What does it take to reduce, or even end, the epidemic of sexual violence on college campuses? There are lots of different answers to that question, and SAPAC’s staff and volunteers are engaged in almost every strategy imaginable. The Networking, Publicity, and Activism committee of SAPAC (NPAs) focuses on education, awareness-raising, and activism. Our goal is to change the overall campus climate surrounding issues of sexual violence – we refute harmful myths, initiate and participate in public dialogues, encourage bystanders to get involved, and create spaces where people concerned about violence can meet, self-educate, and find support. We believe a combination of personal and collective transformation is necessary to prevent violence in our campus communities.
In the fall of 2012, the NPAs organized a number of gatherings for the campus and the public. We kicked off our semester in October, with events in honor of Domestic Violence Awareness Month. At the start of the month, we held a rally in the diag, complete with a display of the Clothesline Project, a reading of domestic violence statistics, and lots of free buttons and other swag for people to show their support for survivors, consent, and healthy relationships. Volunteers staffed tables and booths throughout campus with info about domestic violence, distributing resources and engaging in one-on-one conversations with countless passersby.
Near the end of October, NPAs organized a film screening of Half the Sky, co-hosted with the LSA Student Government Diversity Affairs Committee. The film examines issues of gender-based oppression around the world, and is based on a book of the same name by Nicholas Kristof. The film and book have attracted praise as well as criticism. Advocates claim that it does important work establishing that women’s rights are human rights, and promoting global awareness of violence against women. Critics claim that it casts a narrow gaze on the Global South, placing too much blame on “culture” as a source of oppression, without paying enough attention to the impact of militarism, war, and economic development, and without acknowledging problems of violence against women in the United States and Europe. Film attendees enjoyed excerpts from the film and a vigorous discussion of the issues that were raised.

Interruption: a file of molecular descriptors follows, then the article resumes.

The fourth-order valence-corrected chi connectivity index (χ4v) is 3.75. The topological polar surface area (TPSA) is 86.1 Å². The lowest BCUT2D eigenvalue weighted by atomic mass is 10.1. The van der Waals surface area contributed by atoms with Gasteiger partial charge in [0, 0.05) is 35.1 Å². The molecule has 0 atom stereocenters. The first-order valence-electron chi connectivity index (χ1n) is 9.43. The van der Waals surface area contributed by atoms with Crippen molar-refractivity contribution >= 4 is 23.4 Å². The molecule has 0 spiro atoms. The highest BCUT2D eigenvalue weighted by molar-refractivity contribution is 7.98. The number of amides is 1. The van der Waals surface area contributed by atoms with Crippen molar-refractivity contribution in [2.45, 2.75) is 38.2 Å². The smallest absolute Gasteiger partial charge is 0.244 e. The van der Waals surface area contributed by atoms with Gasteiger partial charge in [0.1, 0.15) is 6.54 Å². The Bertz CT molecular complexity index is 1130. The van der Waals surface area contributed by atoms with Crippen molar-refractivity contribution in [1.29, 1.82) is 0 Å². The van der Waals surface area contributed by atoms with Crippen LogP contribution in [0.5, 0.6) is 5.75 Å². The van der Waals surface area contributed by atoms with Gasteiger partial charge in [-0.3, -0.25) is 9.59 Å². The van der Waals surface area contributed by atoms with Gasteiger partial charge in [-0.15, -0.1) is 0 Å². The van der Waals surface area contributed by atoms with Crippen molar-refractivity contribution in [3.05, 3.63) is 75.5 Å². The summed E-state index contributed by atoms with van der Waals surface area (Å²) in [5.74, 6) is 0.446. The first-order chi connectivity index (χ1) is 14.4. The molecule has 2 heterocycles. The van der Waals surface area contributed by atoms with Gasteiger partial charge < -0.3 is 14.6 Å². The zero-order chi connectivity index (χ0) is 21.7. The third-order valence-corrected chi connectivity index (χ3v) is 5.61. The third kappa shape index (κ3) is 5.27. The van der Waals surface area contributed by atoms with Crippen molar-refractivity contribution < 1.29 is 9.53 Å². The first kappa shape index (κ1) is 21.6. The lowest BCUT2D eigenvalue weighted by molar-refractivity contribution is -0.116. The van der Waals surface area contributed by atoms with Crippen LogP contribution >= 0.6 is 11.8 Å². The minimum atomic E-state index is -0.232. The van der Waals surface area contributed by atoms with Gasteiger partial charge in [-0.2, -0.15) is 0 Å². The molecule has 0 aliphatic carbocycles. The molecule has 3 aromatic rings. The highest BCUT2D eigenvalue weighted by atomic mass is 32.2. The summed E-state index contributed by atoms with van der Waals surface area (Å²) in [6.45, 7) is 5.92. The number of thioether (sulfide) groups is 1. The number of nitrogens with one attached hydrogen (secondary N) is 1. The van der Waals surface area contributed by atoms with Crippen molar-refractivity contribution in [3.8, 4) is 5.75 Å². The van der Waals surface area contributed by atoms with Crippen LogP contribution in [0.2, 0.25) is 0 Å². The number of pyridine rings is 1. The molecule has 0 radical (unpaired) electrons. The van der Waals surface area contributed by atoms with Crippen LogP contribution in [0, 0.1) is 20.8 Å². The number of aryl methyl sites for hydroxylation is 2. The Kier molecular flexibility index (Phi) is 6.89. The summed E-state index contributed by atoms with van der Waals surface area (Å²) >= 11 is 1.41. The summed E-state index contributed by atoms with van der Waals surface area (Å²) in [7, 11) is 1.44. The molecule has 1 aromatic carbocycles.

Our last public event of the semester was a Speak Out organized in November. Participants gathered in the student union, and shared their stories of survivorship, healing, empowerment, and activism. Some stories, gathered in advance, were read anonymously; those who chose to share their stories directly were able to do so in a room filled with love and compassion. Many survivors and allies reported that the opportunity to talk about their experiences of violence – and to listen to the stories of other survivors – was profound for their personal healing and their motivation to work for a world free of violence for everyone.
NPAs created a variety of other projects over the course of the term – we assisted with the Relationship Remix workshop series, organized self-care events for our own members, and established new coalitions with other campus organizations, like Ask Big Questions, and SOAP (Students Organizing Against Prisons). NPA members also attended campus forums on the new sexual offense policy, making our voices heard in favor a clear, concise, consent-based policy.
We are thrilled about our accomplishments in the Fall, and look forward to an exciting semester in the Spring. Keep an eye out for upcoming NPA activities, including Project rEV – an exhibit featuring revolutionary artwork with an anti-violence social message.